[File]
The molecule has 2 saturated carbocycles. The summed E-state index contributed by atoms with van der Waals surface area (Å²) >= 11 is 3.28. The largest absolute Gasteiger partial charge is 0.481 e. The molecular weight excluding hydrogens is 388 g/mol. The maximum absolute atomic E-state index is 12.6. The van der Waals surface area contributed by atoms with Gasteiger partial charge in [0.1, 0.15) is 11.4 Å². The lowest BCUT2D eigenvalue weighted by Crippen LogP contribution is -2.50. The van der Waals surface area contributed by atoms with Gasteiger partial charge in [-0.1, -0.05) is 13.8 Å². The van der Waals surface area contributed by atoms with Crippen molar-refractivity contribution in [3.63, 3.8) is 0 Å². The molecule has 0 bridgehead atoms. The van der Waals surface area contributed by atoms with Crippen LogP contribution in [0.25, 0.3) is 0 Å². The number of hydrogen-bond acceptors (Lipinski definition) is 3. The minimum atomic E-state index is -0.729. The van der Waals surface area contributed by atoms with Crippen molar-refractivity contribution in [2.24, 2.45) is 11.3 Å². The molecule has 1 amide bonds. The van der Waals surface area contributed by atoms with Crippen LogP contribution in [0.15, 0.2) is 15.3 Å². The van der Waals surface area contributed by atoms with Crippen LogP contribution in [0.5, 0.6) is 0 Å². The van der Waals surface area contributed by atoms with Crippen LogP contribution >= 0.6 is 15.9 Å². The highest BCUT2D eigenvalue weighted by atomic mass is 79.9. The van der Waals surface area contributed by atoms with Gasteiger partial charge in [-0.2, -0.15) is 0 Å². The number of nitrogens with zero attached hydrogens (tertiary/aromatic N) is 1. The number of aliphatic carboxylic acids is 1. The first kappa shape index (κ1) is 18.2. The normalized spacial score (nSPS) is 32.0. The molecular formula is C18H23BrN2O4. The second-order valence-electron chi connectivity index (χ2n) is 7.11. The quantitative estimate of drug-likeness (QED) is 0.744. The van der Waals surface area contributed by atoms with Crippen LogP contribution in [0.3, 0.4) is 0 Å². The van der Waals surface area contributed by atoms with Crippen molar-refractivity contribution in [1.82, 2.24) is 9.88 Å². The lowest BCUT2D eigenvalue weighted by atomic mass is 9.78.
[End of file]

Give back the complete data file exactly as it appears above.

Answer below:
The molecule has 2 saturated carbocycles. The summed E-state index contributed by atoms with van der Waals surface area (Å²) >= 11 is 3.28. The largest absolute Gasteiger partial charge is 0.481 e. The molecular weight excluding hydrogens is 388 g/mol. The maximum absolute atomic E-state index is 12.6. The van der Waals surface area contributed by atoms with Gasteiger partial charge in [0.1, 0.15) is 11.4 Å². The lowest BCUT2D eigenvalue weighted by Crippen LogP contribution is -2.50. The van der Waals surface area contributed by atoms with Gasteiger partial charge in [-0.1, -0.05) is 13.8 Å². The van der Waals surface area contributed by atoms with Crippen molar-refractivity contribution in [3.63, 3.8) is 0 Å². The molecule has 0 bridgehead atoms. The van der Waals surface area contributed by atoms with Crippen LogP contribution in [0.25, 0.3) is 0 Å². The number of hydrogen-bond acceptors (Lipinski definition) is 3. The minimum atomic E-state index is -0.729. The van der Waals surface area contributed by atoms with Crippen molar-refractivity contribution in [2.24, 2.45) is 11.3 Å². The molecule has 1 amide bonds. The van der Waals surface area contributed by atoms with Crippen LogP contribution in [0.15, 0.2) is 15.3 Å². The van der Waals surface area contributed by atoms with Crippen LogP contribution in [0.5, 0.6) is 0 Å². The van der Waals surface area contributed by atoms with Crippen LogP contribution >= 0.6 is 15.9 Å². The highest BCUT2D eigenvalue weighted by atomic mass is 79.9. The van der Waals surface area contributed by atoms with Gasteiger partial charge in [-0.2, -0.15) is 0 Å². The number of nitrogens with zero attached hydrogens (tertiary/aromatic N) is 1. The number of aliphatic carboxylic acids is 1. The first kappa shape index (κ1) is 18.2. The normalized spacial score (nSPS) is 32.0. The molecular formula is C18H23BrN2O4. The second-order valence-electron chi connectivity index (χ2n) is 7.11. The quantitative estimate of drug-likeness (QED) is 0.744. The van der Waals surface area contributed by atoms with Crippen LogP contribution in [0.3, 0.4) is 0 Å². The van der Waals surface area contributed by atoms with Crippen molar-refractivity contribution in [1.82, 2.24) is 9.88 Å². The lowest BCUT2D eigenvalue weighted by atomic mass is 9.78.